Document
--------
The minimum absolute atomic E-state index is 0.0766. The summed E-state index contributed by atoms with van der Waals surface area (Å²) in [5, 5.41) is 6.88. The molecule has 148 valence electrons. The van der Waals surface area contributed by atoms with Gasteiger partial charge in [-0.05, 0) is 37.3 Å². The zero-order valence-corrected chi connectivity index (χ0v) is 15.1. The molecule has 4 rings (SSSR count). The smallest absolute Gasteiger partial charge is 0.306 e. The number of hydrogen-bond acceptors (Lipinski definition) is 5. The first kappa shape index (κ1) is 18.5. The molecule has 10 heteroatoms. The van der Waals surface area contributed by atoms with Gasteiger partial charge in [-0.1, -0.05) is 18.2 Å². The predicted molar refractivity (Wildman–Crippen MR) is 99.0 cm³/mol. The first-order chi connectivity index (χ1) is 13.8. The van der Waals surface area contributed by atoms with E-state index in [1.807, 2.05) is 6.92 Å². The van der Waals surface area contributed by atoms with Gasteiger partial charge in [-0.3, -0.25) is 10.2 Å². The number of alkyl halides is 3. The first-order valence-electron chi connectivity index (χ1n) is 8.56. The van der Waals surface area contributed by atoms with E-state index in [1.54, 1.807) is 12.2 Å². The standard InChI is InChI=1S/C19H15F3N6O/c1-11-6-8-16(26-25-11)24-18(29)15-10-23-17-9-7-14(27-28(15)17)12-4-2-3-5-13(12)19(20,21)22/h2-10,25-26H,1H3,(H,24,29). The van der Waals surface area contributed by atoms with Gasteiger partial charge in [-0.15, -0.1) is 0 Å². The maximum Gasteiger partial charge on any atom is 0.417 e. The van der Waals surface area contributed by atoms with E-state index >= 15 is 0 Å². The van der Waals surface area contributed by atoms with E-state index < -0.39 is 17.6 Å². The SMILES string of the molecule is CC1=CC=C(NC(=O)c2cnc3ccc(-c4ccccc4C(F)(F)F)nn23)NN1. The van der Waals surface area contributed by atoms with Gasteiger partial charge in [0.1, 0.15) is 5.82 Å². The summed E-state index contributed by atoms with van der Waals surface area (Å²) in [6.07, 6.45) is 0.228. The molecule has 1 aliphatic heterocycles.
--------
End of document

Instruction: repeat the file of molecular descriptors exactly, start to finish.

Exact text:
The minimum absolute atomic E-state index is 0.0766. The summed E-state index contributed by atoms with van der Waals surface area (Å²) in [5, 5.41) is 6.88. The molecule has 148 valence electrons. The van der Waals surface area contributed by atoms with Gasteiger partial charge in [-0.05, 0) is 37.3 Å². The zero-order valence-corrected chi connectivity index (χ0v) is 15.1. The molecule has 4 rings (SSSR count). The smallest absolute Gasteiger partial charge is 0.306 e. The number of hydrogen-bond acceptors (Lipinski definition) is 5. The first kappa shape index (κ1) is 18.5. The molecule has 10 heteroatoms. The van der Waals surface area contributed by atoms with Gasteiger partial charge in [-0.1, -0.05) is 18.2 Å². The predicted molar refractivity (Wildman–Crippen MR) is 99.0 cm³/mol. The first-order chi connectivity index (χ1) is 13.8. The van der Waals surface area contributed by atoms with E-state index in [1.807, 2.05) is 6.92 Å². The van der Waals surface area contributed by atoms with Gasteiger partial charge in [-0.3, -0.25) is 10.2 Å². The number of alkyl halides is 3. The first-order valence-electron chi connectivity index (χ1n) is 8.56. The van der Waals surface area contributed by atoms with E-state index in [1.54, 1.807) is 12.2 Å². The standard InChI is InChI=1S/C19H15F3N6O/c1-11-6-8-16(26-25-11)24-18(29)15-10-23-17-9-7-14(27-28(15)17)12-4-2-3-5-13(12)19(20,21)22/h2-10,25-26H,1H3,(H,24,29). The van der Waals surface area contributed by atoms with Gasteiger partial charge in [-0.15, -0.1) is 0 Å². The maximum Gasteiger partial charge on any atom is 0.417 e. The van der Waals surface area contributed by atoms with E-state index >= 15 is 0 Å². The van der Waals surface area contributed by atoms with E-state index < -0.39 is 17.6 Å². The SMILES string of the molecule is CC1=CC=C(NC(=O)c2cnc3ccc(-c4ccccc4C(F)(F)F)nn23)NN1. The van der Waals surface area contributed by atoms with Gasteiger partial charge in [0.1, 0.15) is 5.82 Å². The summed E-state index contributed by atoms with van der Waals surface area (Å²) in [6.07, 6.45) is 0.228. The molecule has 1 aliphatic heterocycles.